The U.S. government imposed new restrictions on Chinese tech giant Huawei on Friday, severely limiting its ability to use American technology to design and manufacture semiconductors produced for it abroad.
Commerce Secretary Wilbur Ross said Friday that the move aims to prevent Huawei from making a run around existing U.S. sanctions.
“There has been a very highly technical loophole through which Huawei has been able to in effect use U.S. technology,” Ross told Fox Business. “We never intended that loophole to be there.”
Adam Segal, a senior fellow at the Council on Foreign Relations, said the move “looks like a victory for the people who really want to drive the nail, or what they think will be the nail, in Huawei’s coffin,” he said.
The new restrictions elicited an angry response from China, which threatened retaliation against U.S. companies.
Chip design and manufacturing equipment used in the world’s semiconductor plants is mostly U.S. made, so the new rule aims to impact multiple foreign producers that sell to Huawei and affiliates including HiSilicon, which makes chips used in supercomputers with scientific and military uses. The Commerce Department said foreign foundries would be granted a 120-day grace period.
Under the new rules, foreign semiconductor makers must obtain a license from U.S. officials in order to ship to Huawei-designed semiconductors to the Chinese company that were produced using U.S. technology.
Last year, the Trump administration barred U.S. firms from using Huawei technology or providing technology to the Chinese firm without government approval, deeming it a national security risk. The Commerce Department exempted a narrow list of products and services and has continuously extended that limited waiver, largely to lessen the impact on U.S. wireless carriers that use Huawei technology in their networks. This week, it added another 90 days.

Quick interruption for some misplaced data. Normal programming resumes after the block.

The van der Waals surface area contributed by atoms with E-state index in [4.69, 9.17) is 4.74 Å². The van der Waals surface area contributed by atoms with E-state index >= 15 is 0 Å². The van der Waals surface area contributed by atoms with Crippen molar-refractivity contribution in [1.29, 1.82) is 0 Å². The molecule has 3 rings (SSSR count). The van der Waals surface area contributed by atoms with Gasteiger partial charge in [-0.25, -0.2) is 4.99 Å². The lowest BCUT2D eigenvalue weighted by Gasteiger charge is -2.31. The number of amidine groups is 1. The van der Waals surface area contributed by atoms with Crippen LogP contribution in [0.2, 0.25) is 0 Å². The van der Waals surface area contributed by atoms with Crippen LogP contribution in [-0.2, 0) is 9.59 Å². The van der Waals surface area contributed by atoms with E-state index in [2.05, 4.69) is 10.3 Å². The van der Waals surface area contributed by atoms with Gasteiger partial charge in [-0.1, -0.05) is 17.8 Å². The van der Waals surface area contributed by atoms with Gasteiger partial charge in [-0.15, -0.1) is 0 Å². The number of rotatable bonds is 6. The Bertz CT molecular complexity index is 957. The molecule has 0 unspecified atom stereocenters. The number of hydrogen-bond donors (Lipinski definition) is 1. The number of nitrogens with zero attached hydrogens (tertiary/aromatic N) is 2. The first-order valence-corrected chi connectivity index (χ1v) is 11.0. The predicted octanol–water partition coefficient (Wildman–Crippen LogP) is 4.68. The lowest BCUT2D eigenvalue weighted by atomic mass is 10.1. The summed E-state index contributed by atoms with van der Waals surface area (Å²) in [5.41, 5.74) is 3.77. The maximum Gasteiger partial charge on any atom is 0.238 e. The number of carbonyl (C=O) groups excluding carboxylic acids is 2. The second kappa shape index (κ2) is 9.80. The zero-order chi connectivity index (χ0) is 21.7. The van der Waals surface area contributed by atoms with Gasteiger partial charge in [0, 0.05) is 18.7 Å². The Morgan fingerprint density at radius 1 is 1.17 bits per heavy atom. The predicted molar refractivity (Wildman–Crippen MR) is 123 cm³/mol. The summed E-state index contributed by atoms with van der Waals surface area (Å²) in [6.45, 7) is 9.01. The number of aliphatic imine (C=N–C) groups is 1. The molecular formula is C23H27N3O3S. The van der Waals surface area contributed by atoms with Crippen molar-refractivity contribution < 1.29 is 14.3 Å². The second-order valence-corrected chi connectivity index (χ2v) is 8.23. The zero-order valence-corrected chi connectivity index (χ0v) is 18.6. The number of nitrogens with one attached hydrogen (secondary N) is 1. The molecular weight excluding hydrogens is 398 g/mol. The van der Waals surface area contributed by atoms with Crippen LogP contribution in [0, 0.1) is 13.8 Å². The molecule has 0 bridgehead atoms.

Global Times noted that the new Commerce rules would block companies such as TSMC, a Taiwainese chip maker, from providing semiconductors to Huawei. TSMC announced plans this week to build a chip plant in Arizona. It did not immediately respond to an Associated Press query on whether the new rules might alter those plans.
“It seems the U.S. is ratcheting up efforts to pinch China’s high-tech companies,” the editorial read, calling it more than just an element of President Donald Trump’s re-election strategy. “U.S. suppression has become the No. 1 challenge to China’s development.”
Canada is still determining whether it will ban Huawei from developing its 5G cellular network. The country has a tangled history with Huawei — it arrested the company’s chief financial officer, Meng Wanzhou, on behalf of the U.S. in 2018. China’s subsequent arrest of two Canadian citizens, Michael Kovrig and Michael Spavor, is widely viewed as retaliation for Meng’s arrest.
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